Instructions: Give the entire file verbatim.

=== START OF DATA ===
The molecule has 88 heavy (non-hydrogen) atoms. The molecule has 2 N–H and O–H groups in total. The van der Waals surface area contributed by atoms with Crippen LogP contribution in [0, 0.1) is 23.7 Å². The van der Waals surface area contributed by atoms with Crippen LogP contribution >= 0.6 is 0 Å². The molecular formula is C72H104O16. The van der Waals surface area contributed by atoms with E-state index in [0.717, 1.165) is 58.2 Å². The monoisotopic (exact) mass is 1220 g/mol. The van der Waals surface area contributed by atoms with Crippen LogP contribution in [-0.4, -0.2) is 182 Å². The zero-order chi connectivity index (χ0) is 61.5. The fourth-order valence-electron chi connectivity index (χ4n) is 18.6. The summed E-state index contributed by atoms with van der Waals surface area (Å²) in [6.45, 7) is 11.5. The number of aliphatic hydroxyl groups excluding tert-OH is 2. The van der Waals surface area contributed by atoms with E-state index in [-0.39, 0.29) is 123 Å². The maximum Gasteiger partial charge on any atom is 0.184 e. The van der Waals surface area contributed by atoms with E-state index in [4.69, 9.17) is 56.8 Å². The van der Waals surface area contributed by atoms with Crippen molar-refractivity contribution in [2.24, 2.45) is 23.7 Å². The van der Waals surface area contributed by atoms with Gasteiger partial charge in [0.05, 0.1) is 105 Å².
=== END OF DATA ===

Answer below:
The molecule has 88 heavy (non-hydrogen) atoms. The molecule has 2 N–H and O–H groups in total. The van der Waals surface area contributed by atoms with Crippen LogP contribution in [0, 0.1) is 23.7 Å². The van der Waals surface area contributed by atoms with Crippen LogP contribution >= 0.6 is 0 Å². The molecular formula is C72H104O16. The van der Waals surface area contributed by atoms with E-state index in [0.717, 1.165) is 58.2 Å². The monoisotopic (exact) mass is 1220 g/mol. The van der Waals surface area contributed by atoms with Crippen LogP contribution in [-0.4, -0.2) is 182 Å². The zero-order chi connectivity index (χ0) is 61.5. The fourth-order valence-electron chi connectivity index (χ4n) is 18.6. The summed E-state index contributed by atoms with van der Waals surface area (Å²) in [6.45, 7) is 11.5. The number of aliphatic hydroxyl groups excluding tert-OH is 2. The van der Waals surface area contributed by atoms with E-state index in [-0.39, 0.29) is 123 Å². The maximum Gasteiger partial charge on any atom is 0.184 e. The van der Waals surface area contributed by atoms with E-state index in [4.69, 9.17) is 56.8 Å². The van der Waals surface area contributed by atoms with Crippen molar-refractivity contribution in [2.24, 2.45) is 23.7 Å². The van der Waals surface area contributed by atoms with Gasteiger partial charge in [0.05, 0.1) is 105 Å².